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|Case Number:||Succession Cause 8 of 2017|
|Parties:||In re Estate of P N J M (Deceased)|
|Date Delivered:||13 Dec 2018|
|Court:||High Court at Nyahururu|
|Judge(s):||Roseline Pauline Vunoro Wendoh|
|Citation:||In re Estate of P N J M (Deceased)  eKLR|
|Advocates:||Mr. Chege for protestor|
|Advocates:||Mr. Chege for protestor|
|History Advocates:||One party or some parties represented|
|Case Outcome:||Application granted|
|Disclaimer:||The information contained in the above segment is not part of the judicial opinion delivered by the Court. The metadata has been prepared by Kenya Law as a guide in understanding the subject of the judicial opinion. Kenya Law makes no warranties as to the comprehensiveness or accuracy of the information|
REPUBLIC OF KENYA
IN THE HIGH COURT OF KENYA AT NYAHURURU
SUCCESSION CAUSE NO.8 OF 2017
IN THE MATTER OF THE ESTATE OF P NJM (DECEASED)
A N D –
V E R S U S
This matter relates to the estate of PNM who died intestate on 29/2/2000. PW a widow to the deceased and SGM, a son to the deceased, were issued with letters of grant of representation dated 24/3/2009.
By a summons dated 2/10/2013, the petitioners sought to have the grant of representation made to them confirmed. In the application, the following sixteen people are named as the deceased’s beneficiaries:
1. MMN - Widow
2. BWN - Daughter
3. SW - Daughter
4. DWN - Daughter
5. DMN - Son
6. GNN - Daughter
7. SGM – Son (2nd Petitioner)
8. JM N - Son
9. EGN - Son
10. PWN – Widow (1st Petitioner)
11. S KN - Son
12. LWN - Daughter
13. DMN - Son
14. TWN - Daughter
15. DWN - Daughter
16. MWN - Daughter
By affidavit dated 14/5/2015, the protestor MM, filed an affidavit of protest against the confirmation of grant in which she averred that the deceased was a polygamous man; that she was the first wife of the deceased whereas the 1st petitioner was the 2nd wife. The protestor was objecting to the mode of distribution of the deceased’s estate because she had been left out of the distribution together with her two children, DW and EWN and she proposed that the estate be shared equally amongst all the deceased’s children and the 2 wives as units and that the beneficiaries being all mature people, the issue of one holding for the other in trust should not arise.
The petitioners/respondents filed a joint replying affidavit contending that all the beneficiaries of the deceased’s estate have all been catered for in the summons for confirmation of grant and that the protestor signed the consent to distribution; that the deceased and protestor divorced at Nyahururu Law Courts in 1978 and that by then the two children DW and EWN had not been born; that the protestor has never returned to the deceased’s home; that the protestor remarried and therefore the protestor and the two children born after the dissolution of the marriage to the deceased are not entitled to inherit from the deceased; that the protestor and deceased never got a child by name JM, who is listed in the affidavit of protest; that the protestor has property in Limuru where she remarried and therefore wants to benefit twice.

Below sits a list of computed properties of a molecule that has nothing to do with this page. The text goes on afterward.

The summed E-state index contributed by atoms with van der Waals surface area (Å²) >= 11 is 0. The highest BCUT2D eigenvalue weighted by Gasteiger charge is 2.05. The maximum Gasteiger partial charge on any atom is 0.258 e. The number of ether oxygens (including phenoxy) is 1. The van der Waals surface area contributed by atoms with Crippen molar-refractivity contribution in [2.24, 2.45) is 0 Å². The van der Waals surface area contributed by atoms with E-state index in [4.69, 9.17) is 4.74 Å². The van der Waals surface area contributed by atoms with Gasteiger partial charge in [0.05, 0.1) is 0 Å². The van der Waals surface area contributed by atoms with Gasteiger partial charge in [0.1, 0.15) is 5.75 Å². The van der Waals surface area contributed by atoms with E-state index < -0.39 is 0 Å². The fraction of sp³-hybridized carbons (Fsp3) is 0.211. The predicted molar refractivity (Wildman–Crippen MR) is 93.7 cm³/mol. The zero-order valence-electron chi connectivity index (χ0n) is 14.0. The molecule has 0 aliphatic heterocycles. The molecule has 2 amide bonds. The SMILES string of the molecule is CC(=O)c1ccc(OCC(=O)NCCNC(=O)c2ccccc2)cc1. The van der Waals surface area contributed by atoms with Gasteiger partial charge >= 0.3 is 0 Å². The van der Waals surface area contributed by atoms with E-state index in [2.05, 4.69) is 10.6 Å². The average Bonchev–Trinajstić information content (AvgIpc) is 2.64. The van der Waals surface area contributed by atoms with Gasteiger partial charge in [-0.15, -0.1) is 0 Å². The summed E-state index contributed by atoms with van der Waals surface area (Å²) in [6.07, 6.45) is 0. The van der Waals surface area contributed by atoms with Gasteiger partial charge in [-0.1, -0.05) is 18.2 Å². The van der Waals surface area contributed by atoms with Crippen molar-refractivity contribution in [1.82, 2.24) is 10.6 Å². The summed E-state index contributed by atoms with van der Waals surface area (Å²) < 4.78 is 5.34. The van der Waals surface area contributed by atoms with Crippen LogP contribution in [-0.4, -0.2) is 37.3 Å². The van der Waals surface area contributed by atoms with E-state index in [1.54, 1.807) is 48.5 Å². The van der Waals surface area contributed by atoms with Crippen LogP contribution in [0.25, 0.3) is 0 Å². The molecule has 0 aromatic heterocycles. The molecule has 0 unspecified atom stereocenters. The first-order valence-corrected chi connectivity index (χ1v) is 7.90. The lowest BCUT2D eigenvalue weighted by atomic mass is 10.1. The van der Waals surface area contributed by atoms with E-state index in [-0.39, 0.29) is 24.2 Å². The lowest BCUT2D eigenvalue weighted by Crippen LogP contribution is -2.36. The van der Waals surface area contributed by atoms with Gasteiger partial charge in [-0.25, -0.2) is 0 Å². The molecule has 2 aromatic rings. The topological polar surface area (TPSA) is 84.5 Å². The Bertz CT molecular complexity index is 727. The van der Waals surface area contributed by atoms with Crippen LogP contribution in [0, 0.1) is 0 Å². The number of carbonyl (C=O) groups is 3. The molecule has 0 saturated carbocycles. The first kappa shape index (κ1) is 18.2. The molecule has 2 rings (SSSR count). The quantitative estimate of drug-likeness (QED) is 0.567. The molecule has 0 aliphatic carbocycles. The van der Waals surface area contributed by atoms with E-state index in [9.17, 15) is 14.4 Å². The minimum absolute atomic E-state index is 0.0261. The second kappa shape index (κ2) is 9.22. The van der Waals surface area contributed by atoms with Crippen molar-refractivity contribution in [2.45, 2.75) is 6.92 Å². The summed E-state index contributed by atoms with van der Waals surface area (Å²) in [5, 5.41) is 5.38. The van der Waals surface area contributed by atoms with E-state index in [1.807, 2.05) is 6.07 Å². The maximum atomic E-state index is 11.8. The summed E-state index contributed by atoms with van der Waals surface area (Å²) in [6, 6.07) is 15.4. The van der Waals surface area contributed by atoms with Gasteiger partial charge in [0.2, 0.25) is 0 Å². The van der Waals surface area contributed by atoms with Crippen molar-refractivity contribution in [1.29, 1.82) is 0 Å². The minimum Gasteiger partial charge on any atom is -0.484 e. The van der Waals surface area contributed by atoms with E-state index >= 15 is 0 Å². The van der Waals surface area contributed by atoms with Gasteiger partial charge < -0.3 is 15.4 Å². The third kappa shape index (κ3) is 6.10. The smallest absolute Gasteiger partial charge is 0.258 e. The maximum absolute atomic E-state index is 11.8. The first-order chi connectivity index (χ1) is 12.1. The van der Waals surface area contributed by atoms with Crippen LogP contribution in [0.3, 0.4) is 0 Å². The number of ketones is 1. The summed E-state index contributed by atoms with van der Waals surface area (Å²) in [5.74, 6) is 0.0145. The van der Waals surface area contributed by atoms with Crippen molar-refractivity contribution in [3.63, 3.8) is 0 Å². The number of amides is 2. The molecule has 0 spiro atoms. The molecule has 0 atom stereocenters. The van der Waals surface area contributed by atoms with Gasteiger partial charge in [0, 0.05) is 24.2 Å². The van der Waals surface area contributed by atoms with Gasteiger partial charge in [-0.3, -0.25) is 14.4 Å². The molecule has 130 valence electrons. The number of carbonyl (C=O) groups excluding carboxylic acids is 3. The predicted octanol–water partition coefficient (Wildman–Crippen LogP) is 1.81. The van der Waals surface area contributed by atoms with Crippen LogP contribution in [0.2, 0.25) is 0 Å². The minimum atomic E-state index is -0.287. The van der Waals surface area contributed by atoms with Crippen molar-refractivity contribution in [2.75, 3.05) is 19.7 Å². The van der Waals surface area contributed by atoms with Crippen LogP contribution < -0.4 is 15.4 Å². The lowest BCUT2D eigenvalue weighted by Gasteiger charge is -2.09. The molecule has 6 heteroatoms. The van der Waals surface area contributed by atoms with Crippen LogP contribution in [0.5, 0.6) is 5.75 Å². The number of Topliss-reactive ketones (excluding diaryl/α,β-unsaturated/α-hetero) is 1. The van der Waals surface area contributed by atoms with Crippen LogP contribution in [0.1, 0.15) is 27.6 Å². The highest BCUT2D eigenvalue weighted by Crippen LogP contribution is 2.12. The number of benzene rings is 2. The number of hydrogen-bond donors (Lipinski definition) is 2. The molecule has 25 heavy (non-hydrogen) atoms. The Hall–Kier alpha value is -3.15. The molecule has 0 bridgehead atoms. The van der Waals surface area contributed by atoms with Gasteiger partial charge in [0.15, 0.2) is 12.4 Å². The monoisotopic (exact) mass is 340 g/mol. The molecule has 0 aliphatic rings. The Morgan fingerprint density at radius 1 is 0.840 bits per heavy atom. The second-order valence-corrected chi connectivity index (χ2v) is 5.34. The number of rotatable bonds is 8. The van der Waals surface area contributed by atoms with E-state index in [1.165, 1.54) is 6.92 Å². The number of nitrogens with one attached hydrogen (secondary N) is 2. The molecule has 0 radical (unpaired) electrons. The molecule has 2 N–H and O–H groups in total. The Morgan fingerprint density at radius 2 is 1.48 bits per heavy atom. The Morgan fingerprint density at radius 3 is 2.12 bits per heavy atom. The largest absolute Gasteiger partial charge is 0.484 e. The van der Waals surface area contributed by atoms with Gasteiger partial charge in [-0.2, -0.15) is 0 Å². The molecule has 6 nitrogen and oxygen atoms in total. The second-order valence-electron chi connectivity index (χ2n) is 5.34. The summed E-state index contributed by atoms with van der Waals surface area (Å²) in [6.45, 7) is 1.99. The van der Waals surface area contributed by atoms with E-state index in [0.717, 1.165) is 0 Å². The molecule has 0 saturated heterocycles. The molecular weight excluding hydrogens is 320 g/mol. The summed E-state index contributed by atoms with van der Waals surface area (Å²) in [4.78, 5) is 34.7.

The 1st petitioner also filed a statement on 5/11/2018 in which she reiterates the contents of the replying affidavit.
Directions were taken that the matter proceeds by way of viva voce evidence.
In her evidence, the protestor (PW1) stated that she was the deceased’s wife but that they had separated by the time of the deceased’s death; that they were blessed with 10 children and there was another wife – the 1st petitioner. The protestor stated that she objects to the distribution proposed by the administrators because the whole estate devolves to the 1st and 2nd petitioners and other children have not been given anything. Her proposal to distribution is that all the deceased’s children and the two widows share the estate equally. She denied that the deceased had distributed the estate before his death.
Both the petitioners testified, DW1 PW stated that she got married to the deceased in 1978 and they got 6 children together; that the deceased never told her that he had another wife; that the time deceased died, each beneficiary had constructed on their portion of land and she too was given her own portion; that she saw the protestor for the first time in Nakuru High Court. DW1 however admitted that the deceased had 8 other children who were not hers, but that she did not know DW and EW.
DW2, SG testified that he did not know the protestor because he was told their mother left when he was only 7 years old; that his father called a surveyor and distributed his land to his 8 children who were left; that they were told their mother had gotten married elsewhere and got children there and should not step on the deceased’s land; that the chief called them and informed them that the protestor was their mother.
I have considered the affidavits filed by both the protestor and the petitioners and the testimonies of all parties. I think that the issues that this court needs to solve are:
(1) Whether the protestor is the deceased’s wife;
(2) Whether the protestor is a beneficiary to the deceased’s estate;
(3) Whether DW and EW are the deceased’s children and therefore beneficiaries;
(4) How should the estate be distributed?